Under project manager, business analyst comes in second among the top tech jobs held by women, according to a 2013 salary survey by Dice. Business analysts and senior business analysts need a lot of the same skills and can work together on the same projects. Expertise and a management perspective are what set them apart.
Business Analysts Solve Problems
Business analysts are change agents, problem solvers and strong communicators who use data and technology to help businesses improve. As one, you may have a variety of duties including helping managers define a strategy for improving work processes and systems then putting those improvements in place. Most business analysts enter the job with at least a bachelor’s degree in business or information technology.
Senior Analysts Guide
The senior business analyst governs all aspects of a project keeping it in harmony with the client’s entire organization. As one, you’d make sure that changes to systems or business processes are profitable for your client and implemented without disrupting your client’s service to customers. The senior analyst works closely with a client’s leadership to recommend changes and work through obstacles. Senior analysts also serve as managers and mentors to business analysts. Some have completed the Certified Business Analysis Professional program offered by the International Institute of Business Analysis.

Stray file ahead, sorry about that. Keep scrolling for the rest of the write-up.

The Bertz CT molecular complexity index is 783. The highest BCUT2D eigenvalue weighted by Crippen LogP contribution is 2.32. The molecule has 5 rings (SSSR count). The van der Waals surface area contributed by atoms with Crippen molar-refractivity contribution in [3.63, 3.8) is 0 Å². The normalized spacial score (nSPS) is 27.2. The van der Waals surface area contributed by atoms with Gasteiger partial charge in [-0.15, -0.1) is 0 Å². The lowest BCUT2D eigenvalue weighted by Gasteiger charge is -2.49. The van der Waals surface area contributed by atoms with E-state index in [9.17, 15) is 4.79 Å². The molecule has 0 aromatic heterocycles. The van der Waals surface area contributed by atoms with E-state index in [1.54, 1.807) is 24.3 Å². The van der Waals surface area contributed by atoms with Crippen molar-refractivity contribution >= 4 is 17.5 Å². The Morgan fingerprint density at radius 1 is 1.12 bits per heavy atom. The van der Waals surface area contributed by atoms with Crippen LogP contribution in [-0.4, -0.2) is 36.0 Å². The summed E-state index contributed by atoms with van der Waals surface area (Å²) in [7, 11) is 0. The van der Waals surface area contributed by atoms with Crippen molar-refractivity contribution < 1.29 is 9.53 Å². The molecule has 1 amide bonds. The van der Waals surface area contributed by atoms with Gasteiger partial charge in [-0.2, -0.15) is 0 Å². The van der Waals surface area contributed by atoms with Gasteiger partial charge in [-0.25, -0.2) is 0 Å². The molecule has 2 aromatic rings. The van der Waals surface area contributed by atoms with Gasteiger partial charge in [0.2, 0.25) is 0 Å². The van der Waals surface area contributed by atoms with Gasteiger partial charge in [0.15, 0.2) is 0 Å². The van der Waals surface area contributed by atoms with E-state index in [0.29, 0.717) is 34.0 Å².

A business analyst may have expertise in a certain type of project or in a type of domain of business analysis such as insurance or banking. Developing expertise in multiple business domains by handling projects in different industries helps an analyst climb to the senior rank. More than the depth of a specialty or number of years on the job, the breadth of experience helps a senior business analyst keep a project aligned with an organization’s overall goals while also being able to dive deep into the minutiae of the project, says Certified Business Analysis Professional Kupe Kupersmith in a 2012 article for "Business Analyst Times."
Business analysts share with their senior colleagues an understanding of business structure and organizations, as well as information technology. Analysts of either position need to be skilled in tools of the trade such as the Unified Modeling Language and Business Process Modeling Notation, which are standard for understanding and designing workflow patterns and business processes. The two types of analysts also share the need to bring to their jobs excellent facilitation, organization, decision-making and consultative skills.
- Business Analyst Times: The Six Key Characteristics of a Senior Business Analyst
- International Institute of Business Analysis: What Is Business Analysis?
- Dice: Parity for Some, But Tech Women’s Pay Lags Overall
- International Institute of Business Analysis: Advancing Your Business Analysis Career: Intermediate and Senior Role Descriptions
- International Institute of Business Analysis: Becoming a Business Analyst
- IBM: UML Basics: An Introduction to the Unified Modeling Language
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